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Posts tagged Yangtze River

Sediments, Haze and Various Cloud Phenomena Near Yangtze River Mouth, China

31.2N 121.4E

March 21st, 2013 Category: Clouds, Sediments

China – March 21st, 2013

The Yangtze River empties a thick load of sediments into the waters of the Yellow Sea, tinging them gold and making apparent the reason for the sea’s name. To the northwest, haze hangs over the plain near Beijing and over the Bohai Sea. East of the rivermouth, two other kinds of atmospheric phenomena can be observed: wave clouds (the straight, parallel lines of clouds) and van Kármán vortex streets (the clouds organized into two rows of spirals).

Haze Over Yangtze River Mouth, China

31.2N 121.4E

March 18th, 2013 Category: Clouds, Sediments

China – March 10th, 2013

Haze that is likely a combination of smog and dust from a dust storm spreading across China hovers over the mouth of the Yangtze River and blows eastward, south of the Korean Peninsula, towards Japan. Partially visible through the haze are sediments from the Yangtze. Sediments and phytoplankton growth also color the waters of the Bohai Sea and Yellow Sea.

Haze Over Shanghai and Yangtze River Mouth, China

31.2N 121.4E

February 11th, 2013 Category: Climate Change, Clouds, Rivers, Sediments

China – January 25th, 2013

Haze hangs in the air over Shanghai (bottom right), the mouth of the Yangtze River and the surrounding area. Haze refers to weather with air humidity of 80 percent or below, and is different from fog, which occurs when humidity in the air is more than 90 percent. It forms when concentrations of dust and smog in the air are high.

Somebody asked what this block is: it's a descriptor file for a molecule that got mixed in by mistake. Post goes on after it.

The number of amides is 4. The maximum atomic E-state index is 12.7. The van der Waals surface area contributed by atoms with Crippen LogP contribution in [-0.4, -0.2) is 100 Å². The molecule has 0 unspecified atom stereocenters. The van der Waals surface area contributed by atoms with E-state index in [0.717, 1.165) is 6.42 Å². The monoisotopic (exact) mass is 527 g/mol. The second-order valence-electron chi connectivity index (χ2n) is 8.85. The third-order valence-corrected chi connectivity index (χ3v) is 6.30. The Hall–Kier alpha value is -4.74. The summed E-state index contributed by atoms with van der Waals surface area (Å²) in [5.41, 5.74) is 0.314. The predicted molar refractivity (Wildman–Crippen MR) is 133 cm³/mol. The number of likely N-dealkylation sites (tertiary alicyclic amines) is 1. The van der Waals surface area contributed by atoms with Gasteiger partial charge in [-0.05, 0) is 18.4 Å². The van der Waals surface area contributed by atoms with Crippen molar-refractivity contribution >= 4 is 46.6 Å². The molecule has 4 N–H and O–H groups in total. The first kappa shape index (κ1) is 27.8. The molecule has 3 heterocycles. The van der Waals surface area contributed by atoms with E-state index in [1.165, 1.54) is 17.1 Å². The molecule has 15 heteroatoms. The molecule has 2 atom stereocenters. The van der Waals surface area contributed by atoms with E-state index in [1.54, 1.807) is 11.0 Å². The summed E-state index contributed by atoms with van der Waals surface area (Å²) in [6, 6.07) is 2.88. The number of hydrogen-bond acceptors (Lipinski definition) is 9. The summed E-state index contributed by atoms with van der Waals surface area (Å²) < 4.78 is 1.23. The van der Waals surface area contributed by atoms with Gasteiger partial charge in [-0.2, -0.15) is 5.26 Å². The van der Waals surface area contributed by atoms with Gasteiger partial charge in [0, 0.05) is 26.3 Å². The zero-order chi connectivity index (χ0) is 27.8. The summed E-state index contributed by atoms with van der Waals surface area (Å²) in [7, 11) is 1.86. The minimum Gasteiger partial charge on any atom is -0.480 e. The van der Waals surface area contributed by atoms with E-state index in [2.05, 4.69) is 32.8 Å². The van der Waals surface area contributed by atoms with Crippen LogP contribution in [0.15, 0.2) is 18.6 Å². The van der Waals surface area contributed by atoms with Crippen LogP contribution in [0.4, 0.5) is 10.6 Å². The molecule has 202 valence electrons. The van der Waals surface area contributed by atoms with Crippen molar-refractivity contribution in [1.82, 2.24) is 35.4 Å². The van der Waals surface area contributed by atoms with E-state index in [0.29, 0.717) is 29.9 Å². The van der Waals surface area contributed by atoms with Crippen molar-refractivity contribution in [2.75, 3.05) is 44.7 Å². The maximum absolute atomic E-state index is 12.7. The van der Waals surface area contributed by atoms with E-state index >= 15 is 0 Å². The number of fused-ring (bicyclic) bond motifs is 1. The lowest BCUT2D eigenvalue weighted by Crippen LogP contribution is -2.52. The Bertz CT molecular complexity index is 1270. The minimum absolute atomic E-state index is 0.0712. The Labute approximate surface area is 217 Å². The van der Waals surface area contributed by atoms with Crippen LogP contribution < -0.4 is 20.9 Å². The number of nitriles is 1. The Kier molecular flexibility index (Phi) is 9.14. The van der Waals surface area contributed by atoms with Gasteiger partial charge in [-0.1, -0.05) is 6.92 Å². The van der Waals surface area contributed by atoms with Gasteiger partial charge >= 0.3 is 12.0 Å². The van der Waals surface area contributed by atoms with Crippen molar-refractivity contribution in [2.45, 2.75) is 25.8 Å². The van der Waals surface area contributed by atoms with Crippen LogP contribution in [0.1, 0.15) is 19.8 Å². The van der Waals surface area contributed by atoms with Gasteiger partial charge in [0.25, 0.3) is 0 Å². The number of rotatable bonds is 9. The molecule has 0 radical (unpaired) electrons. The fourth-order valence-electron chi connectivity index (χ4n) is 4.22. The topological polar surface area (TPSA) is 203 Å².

Shanghai, like Beijing, classifies haze as light, moderate or heavy. Light haze means that outdoor visibility is between five and ten kilometers; with moderate haze, visibility is between two and five kilometers; heavy haze means visibility is less than two kilometers.

Experts said that haze contains substances harmful to the respiratory tract and lungs so people should stay indoors during moderate and heavy haze days. Long exposure to haze can lead to coryza, bronchitis and even lung cancer.

Haze Over Northeastern China, From Shanghai to Beijing

39.9N 116.4E

January 28th, 2013 Category: Climate Change, Clouds, Rivers

China – January 26th, 2013

A thick haze hangs over the plains northeastern China, thinning near the coast. It veils cities including Shanghai (bottom center) and Beijing (upper left quadrant), as well as the mouth of the Yangtze River (by Shanghai), and reaches the shores of the Bohai Sea (above center).

Haze forms when concentrations of dust, smoke and/or pollutants in the air are high. Since it contains substances harmful to the respiratory tract and lungs, last year Chinese authorities set tougher rules to combat air pollution by ordering all big cities to monitor tiny particles that do serious damage to health. Stricter air pollution monitoring standards were ordered for Beijing, Shanghai, Chongqing, Tianjin, 27 provincial capitals and three industrial belts: the Yangtze and Pearl river deltas and Beijing’s hinterland. Another 113 cities must adopt new standards next year and all but the smallest cities by 2015.

 

Haze Over Eastern China – December 28th, 2012

31.2N 121.4E

December 28th, 2012 Category: Image of the day

China – December 24th, 2012

Haze hangs over eastern China, particularly in the lowlands between ridges of hills and mountains and across the coastal plain by the mouth of the Yangtze River. The haze is likely a combination of dust and air pollution. In winter in China, poor air quality often the result of a temperature inversion that causes a layer of cold, dense air to become trapped beneath a more buoyant layer of warm air. As long as the temperature inversion persists, pollution builds in the trapped pocket of air near the ground.

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